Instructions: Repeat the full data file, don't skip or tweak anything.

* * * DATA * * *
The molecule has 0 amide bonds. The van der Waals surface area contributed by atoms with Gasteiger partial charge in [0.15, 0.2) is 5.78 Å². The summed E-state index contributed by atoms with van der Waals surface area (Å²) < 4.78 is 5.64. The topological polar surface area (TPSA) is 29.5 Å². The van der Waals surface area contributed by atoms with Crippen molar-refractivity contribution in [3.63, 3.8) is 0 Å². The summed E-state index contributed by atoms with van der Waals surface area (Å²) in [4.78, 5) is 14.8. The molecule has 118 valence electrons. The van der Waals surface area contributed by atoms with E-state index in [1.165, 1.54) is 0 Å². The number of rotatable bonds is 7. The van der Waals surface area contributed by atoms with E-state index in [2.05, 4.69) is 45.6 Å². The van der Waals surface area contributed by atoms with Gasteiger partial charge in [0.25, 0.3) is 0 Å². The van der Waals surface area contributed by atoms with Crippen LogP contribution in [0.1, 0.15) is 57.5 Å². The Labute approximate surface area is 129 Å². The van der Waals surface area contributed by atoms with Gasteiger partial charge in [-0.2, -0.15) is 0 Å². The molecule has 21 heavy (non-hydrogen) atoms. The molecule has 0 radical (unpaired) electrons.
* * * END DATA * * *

The molecule has 0 amide bonds. The van der Waals surface area contributed by atoms with Gasteiger partial charge in [0.15, 0.2) is 5.78 Å². The summed E-state index contributed by atoms with van der Waals surface area (Å²) < 4.78 is 5.64. The topological polar surface area (TPSA) is 29.5 Å². The van der Waals surface area contributed by atoms with Crippen molar-refractivity contribution in [3.63, 3.8) is 0 Å². The summed E-state index contributed by atoms with van der Waals surface area (Å²) in [4.78, 5) is 14.8. The molecule has 118 valence electrons. The van der Waals surface area contributed by atoms with E-state index in [1.165, 1.54) is 0 Å². The number of rotatable bonds is 7. The van der Waals surface area contributed by atoms with E-state index in [2.05, 4.69) is 45.6 Å². The van der Waals surface area contributed by atoms with Gasteiger partial charge in [0.25, 0.3) is 0 Å². The van der Waals surface area contributed by atoms with Crippen LogP contribution in [0.1, 0.15) is 57.5 Å². The Labute approximate surface area is 129 Å². The van der Waals surface area contributed by atoms with Gasteiger partial charge in [-0.2, -0.15) is 0 Å². The molecule has 21 heavy (non-hydrogen) atoms. The molecule has 0 radical (unpaired) electrons.